Nobel Laureate Joseph Brodsky once wrote, “Beauty at low temperatures is beauty.” His point was simple enough. If one can find beauty in the harsh barrenness of low temperatures, then something must be truly beautiful, for only beauty can counterbalance the immense discomfort of frigidness and thus be called truly beautiful.
What does it say when the most popular course at one of the world's most prestigious universities is a psychology course on the good life? Can happiness be learned? Or should modern notions of happiness be *un*learned?
“Man’s relations with nature have been altered radically, have become indirect. The old immediateness has been lost, for now his relations are transmitted by mathematics or by instruments. Abstract and formalized, nature has lost all concreteness; having become inorganic and technical, it has lost the quality of real experience.
In speaking with an atheist acquaintance, it was suggested that the burden of proving the existence of God, or rather, of any god at all, rested with the believer. Believers are the ones making the claim, so it must be believers who provide the evidence therefore. Must it, though? Perhaps it would behoove us to … Continue reading Whence Does the Burden of Proof Lie?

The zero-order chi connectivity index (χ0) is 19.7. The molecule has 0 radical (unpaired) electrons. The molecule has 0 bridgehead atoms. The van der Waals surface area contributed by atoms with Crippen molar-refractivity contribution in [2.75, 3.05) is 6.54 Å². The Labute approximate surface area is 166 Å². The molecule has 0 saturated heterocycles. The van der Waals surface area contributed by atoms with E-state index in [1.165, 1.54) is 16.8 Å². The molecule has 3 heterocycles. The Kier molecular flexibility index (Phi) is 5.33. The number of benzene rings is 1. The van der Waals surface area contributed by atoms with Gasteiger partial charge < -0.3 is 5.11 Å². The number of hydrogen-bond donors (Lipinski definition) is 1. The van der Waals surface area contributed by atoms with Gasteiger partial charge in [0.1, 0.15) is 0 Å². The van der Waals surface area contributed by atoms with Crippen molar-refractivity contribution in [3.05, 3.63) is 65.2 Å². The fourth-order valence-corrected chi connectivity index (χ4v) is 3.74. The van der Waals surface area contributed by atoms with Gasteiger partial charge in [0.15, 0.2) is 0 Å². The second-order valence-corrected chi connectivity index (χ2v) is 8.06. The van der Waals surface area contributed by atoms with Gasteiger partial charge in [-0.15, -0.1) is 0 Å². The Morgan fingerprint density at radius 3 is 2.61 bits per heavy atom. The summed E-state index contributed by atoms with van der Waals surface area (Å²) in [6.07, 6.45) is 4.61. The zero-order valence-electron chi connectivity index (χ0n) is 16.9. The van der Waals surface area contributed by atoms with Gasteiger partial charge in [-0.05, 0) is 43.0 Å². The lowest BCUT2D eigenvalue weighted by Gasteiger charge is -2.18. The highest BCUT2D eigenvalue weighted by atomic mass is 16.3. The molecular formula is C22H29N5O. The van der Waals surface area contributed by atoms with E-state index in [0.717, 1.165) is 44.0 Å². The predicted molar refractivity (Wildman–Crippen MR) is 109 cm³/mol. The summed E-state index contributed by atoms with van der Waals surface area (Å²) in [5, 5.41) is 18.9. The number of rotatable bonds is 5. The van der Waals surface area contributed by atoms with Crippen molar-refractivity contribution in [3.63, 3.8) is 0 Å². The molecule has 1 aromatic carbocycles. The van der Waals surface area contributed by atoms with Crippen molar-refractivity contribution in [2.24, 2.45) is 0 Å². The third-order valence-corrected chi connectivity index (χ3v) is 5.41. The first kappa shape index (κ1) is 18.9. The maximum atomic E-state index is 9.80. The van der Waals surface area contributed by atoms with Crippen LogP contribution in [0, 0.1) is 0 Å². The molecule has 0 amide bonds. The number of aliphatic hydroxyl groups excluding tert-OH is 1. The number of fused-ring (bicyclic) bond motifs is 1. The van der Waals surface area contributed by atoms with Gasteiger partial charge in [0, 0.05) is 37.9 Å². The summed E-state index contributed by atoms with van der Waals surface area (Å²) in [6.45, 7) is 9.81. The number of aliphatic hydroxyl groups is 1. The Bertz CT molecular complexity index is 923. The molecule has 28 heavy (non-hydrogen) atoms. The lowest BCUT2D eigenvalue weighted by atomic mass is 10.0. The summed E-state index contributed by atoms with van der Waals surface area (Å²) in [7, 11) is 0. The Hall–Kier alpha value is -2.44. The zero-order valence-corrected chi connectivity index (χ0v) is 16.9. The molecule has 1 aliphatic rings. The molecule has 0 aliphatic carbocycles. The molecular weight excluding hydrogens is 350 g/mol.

What place is there in our modern world for the myth? What are some of the implications of our callous disregard and, in many cases, our wanton destruction of myth? These are two questions that are in need of consideration as we watch the men and women of our time rage against themselves, against our … Continue reading A Man Needs His Myths
“Why are the standards and demands so necessarily and readily applied to individuals, families, small groups, and personal relations, rejected out of hand and utterly prohibited when we go on to deal with thousands and millions of people in association?”
“A great Jewish thinker of the early Middle Ages wondered why God, if He wanted us to know the truth about everything, did not simply tell us the truth about everything. His wise answer was that if we were merely told what we need to know, we would not, strictly speaking, know it. Knowledge can be acquired only over time and only by method.”